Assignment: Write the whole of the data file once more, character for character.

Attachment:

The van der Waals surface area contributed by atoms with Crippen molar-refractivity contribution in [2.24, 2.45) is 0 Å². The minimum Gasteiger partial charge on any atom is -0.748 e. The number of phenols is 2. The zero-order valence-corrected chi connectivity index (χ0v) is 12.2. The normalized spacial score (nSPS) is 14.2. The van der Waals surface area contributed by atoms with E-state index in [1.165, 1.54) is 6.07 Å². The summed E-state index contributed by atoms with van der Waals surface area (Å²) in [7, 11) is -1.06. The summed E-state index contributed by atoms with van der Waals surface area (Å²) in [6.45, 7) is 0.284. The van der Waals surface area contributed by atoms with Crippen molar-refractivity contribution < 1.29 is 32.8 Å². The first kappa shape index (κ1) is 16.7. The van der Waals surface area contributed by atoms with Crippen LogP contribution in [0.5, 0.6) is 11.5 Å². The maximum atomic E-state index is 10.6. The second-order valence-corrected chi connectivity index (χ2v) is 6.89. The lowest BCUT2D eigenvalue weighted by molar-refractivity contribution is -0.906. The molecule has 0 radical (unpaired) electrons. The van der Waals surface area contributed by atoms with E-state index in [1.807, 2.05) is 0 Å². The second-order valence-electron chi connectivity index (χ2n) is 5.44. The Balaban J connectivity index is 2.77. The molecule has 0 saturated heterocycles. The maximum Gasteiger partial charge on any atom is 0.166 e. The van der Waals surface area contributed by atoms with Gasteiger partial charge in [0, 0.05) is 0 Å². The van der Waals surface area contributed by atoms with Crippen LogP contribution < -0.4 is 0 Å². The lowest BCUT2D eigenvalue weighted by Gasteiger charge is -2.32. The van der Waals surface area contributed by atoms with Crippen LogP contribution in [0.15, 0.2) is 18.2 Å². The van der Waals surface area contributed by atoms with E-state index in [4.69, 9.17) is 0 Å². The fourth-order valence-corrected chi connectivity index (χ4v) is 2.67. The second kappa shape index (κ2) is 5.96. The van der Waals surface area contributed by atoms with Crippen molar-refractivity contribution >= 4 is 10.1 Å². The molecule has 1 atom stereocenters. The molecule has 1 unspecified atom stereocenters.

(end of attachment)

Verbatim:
The van der Waals surface area contributed by atoms with Crippen molar-refractivity contribution in [2.24, 2.45) is 0 Å². The minimum Gasteiger partial charge on any atom is -0.748 e. The number of phenols is 2. The zero-order valence-corrected chi connectivity index (χ0v) is 12.2. The normalized spacial score (nSPS) is 14.2. The van der Waals surface area contributed by atoms with E-state index in [1.165, 1.54) is 6.07 Å². The summed E-state index contributed by atoms with van der Waals surface area (Å²) in [7, 11) is -1.06. The summed E-state index contributed by atoms with van der Waals surface area (Å²) in [6.45, 7) is 0.284. The van der Waals surface area contributed by atoms with Crippen molar-refractivity contribution < 1.29 is 32.8 Å². The first kappa shape index (κ1) is 16.7. The van der Waals surface area contributed by atoms with Crippen LogP contribution in [0.5, 0.6) is 11.5 Å². The maximum atomic E-state index is 10.6. The second-order valence-corrected chi connectivity index (χ2v) is 6.89. The lowest BCUT2D eigenvalue weighted by molar-refractivity contribution is -0.906. The molecule has 0 radical (unpaired) electrons. The van der Waals surface area contributed by atoms with E-state index in [1.807, 2.05) is 0 Å². The second-order valence-electron chi connectivity index (χ2n) is 5.44. The Balaban J connectivity index is 2.77. The molecule has 0 saturated heterocycles. The maximum Gasteiger partial charge on any atom is 0.166 e. The van der Waals surface area contributed by atoms with Gasteiger partial charge in [0, 0.05) is 0 Å². The van der Waals surface area contributed by atoms with Crippen LogP contribution < -0.4 is 0 Å². The lowest BCUT2D eigenvalue weighted by Gasteiger charge is -2.32. The van der Waals surface area contributed by atoms with Crippen LogP contribution in [0.15, 0.2) is 18.2 Å². The van der Waals surface area contributed by atoms with E-state index in [4.69, 9.17) is 0 Å². The fourth-order valence-corrected chi connectivity index (χ4v) is 2.67. The second kappa shape index (κ2) is 5.96. The van der Waals surface area contributed by atoms with Crippen molar-refractivity contribution >= 4 is 10.1 Å². The molecule has 1 atom stereocenters. The molecule has 1 unspecified atom stereocenters.